If rising finance charges have you shopping for lower rates on your credit cards, here are things to consider in this uncertain, ever-fluctuating financial climate.
On Nov. 21, I opened a letter from Citibank announcing that my credit card interest rate will rise from 9.99 percent to a minimum of 16.99 percent. On Monday, we taxpayers bailed out the struggling financial services giant, which like all credit card issuers, is looking to reduce risk and return to profitability by raising rates and lowering credit limits for the U.S. consumers whom they helped to bury in the first place. And they're getting bailout money, too?
I wasn't the only consumer feeling a little steamed.
"What a time for all of these credit cards to raise their finance charge," said Hanna Hill of Plymouth. "You would think the credit cards would be the ones interested in people going shopping ... at least wait until after the first of the year."
When a credit card changes its terms, cardholders are given the chance to opt out of the changes by phone or in writing. How a credit card treats you after you make that decision varies. In my case, Citibank will let me use the card under the current terms until it expires in June. Then they'll close the account, but I can pay off the balance with my old rate. Be sure to research the specifics of your opt-out.
If opting out, send a certified letter and keep a copy, advises Bill Hardekopf, chief executive officer of LowCards.com. That way, you have proof that you dumped the credit card and not the other way around.
Need another card? It's smart to shop around before giving your card the boot.
Consumers who have blemished credit may find it tough to qualify for a good credit card these days. "Banks are staying away from those high-risk customers," Hardekopf said.
If your credit score is in the 500s or 600s, you may find that the new terms of your existing card is as good as it's going to get. Half of banks reported raising the minimum credit score needed to get a credit card, according to the latest Federal Reserve Senior Loan Opinion Survey.
Those with good-to-excellent credit should find attractive rates, as creditors are still competing for the best customers.
Jim Campen, executive director of Americans for Fairness in Lending, suggests carrying multiple credit cards so if one card changes its terms unfavorably, another card is at the ready. "The best strategy, it seems to me, is to shop [for a card] when you don't need to," he said. Of course, if you are easily tempted by having lots of available credit, this is not the solution for you.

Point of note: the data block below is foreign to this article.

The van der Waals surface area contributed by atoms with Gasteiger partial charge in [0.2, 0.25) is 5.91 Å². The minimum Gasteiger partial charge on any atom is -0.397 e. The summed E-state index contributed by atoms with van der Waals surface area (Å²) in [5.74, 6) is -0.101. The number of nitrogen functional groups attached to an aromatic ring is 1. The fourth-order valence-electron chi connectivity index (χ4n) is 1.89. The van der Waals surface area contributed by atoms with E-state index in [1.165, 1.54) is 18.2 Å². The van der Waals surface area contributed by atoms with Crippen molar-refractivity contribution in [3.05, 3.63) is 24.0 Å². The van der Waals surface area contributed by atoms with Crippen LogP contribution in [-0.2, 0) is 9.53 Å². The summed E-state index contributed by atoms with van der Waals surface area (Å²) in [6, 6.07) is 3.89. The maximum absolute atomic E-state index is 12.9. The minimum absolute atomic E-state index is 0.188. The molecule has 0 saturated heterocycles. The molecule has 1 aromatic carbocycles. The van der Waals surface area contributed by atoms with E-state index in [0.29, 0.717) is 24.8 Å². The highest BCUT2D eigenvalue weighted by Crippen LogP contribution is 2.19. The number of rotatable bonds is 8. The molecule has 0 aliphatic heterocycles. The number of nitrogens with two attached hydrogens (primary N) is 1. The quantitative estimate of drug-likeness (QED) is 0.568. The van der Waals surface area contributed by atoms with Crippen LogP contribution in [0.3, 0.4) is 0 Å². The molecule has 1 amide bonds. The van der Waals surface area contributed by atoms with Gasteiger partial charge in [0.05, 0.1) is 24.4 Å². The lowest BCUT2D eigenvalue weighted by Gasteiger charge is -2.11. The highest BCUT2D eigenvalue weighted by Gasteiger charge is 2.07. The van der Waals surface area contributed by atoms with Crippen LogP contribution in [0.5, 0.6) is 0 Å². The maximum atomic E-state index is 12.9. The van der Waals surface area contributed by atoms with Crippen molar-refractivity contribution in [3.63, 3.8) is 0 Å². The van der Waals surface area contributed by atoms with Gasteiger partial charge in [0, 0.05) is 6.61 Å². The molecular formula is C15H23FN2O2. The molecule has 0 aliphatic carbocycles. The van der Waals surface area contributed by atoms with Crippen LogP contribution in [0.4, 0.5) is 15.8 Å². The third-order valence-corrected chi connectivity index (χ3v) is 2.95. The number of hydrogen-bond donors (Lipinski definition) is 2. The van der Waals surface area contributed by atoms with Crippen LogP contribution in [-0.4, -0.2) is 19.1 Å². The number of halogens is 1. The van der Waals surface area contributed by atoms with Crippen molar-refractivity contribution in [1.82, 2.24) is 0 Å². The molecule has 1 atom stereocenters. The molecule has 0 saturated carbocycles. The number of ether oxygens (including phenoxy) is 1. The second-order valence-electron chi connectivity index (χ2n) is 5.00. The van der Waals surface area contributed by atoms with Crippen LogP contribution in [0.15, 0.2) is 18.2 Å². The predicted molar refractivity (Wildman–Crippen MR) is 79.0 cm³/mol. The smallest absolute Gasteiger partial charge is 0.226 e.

Whether your credit is good or bad, all plastic-wielding consumers must put up with the creditors' right to change card terms at any time for any reason. "It's really hard to shop," Campen said. "Even when you do shop in detail they just change the terms on you."
While there are dozens of card-comparison websites, such as creditcards.com, cardratings.com, indexcreditcards.com and LowCards.com, it isn't easy to compare cards by terms. Cardhub.com allows you to search by fees for foreign transactions and balance transfers. Billshrink.com CEO Peter Pham said he soon expects to launch a feature that takes into account which cards follow all of the recommended Federal Reserve guidelines. To learn more about the Fed guidelines, which may be adopted by year's end, visit www.federalreserve.gov, and search "credit card."
Decide not to shop around? That doesn't mean you're immune to the current credit crisis. "Keep track of what you have in your pocket" because card issuers don't always notify you quickly and clearly of the changes, Pham said.
Card issuers are even raising rates and lowering credit limits for so-called "deadbeats" such as Hill and me, who pay our balances in full and on time each month. Two in 10 banks surveyed in the latest Fed report had lowered credit limits for existing prime customer credit card accounts; six out of 10 did the same for customers who had less than perfect credit. The loan officers cited a lower appetite for risk, lower credit scores and missed payments as the reasons.
Hardekopf said the Federal Reserve's pledge last week of $200 billion to jump-start consumer lending might stave off additional credit limit decreases.
Going over a credit limit will trigger fees. A lower limit could also hurt your credit score because a piece of the score is calculated based on how much of your available credit you're using. Closing an account could similarly harm your credit score.
"Consumers who respond to tighter credit and a down economy by reducing their credit use and paying down their debts will most likely see their credit score improve during such times," said Craig Watts, spokesman for credit score creator Fair Isaac. So be sure to carefully read any mail you receive from creditors and scour your statements for any changes in terms.
Send credit card recommendations to Kara McGuire • 612-673-7293 or firstname.lastname@example.org.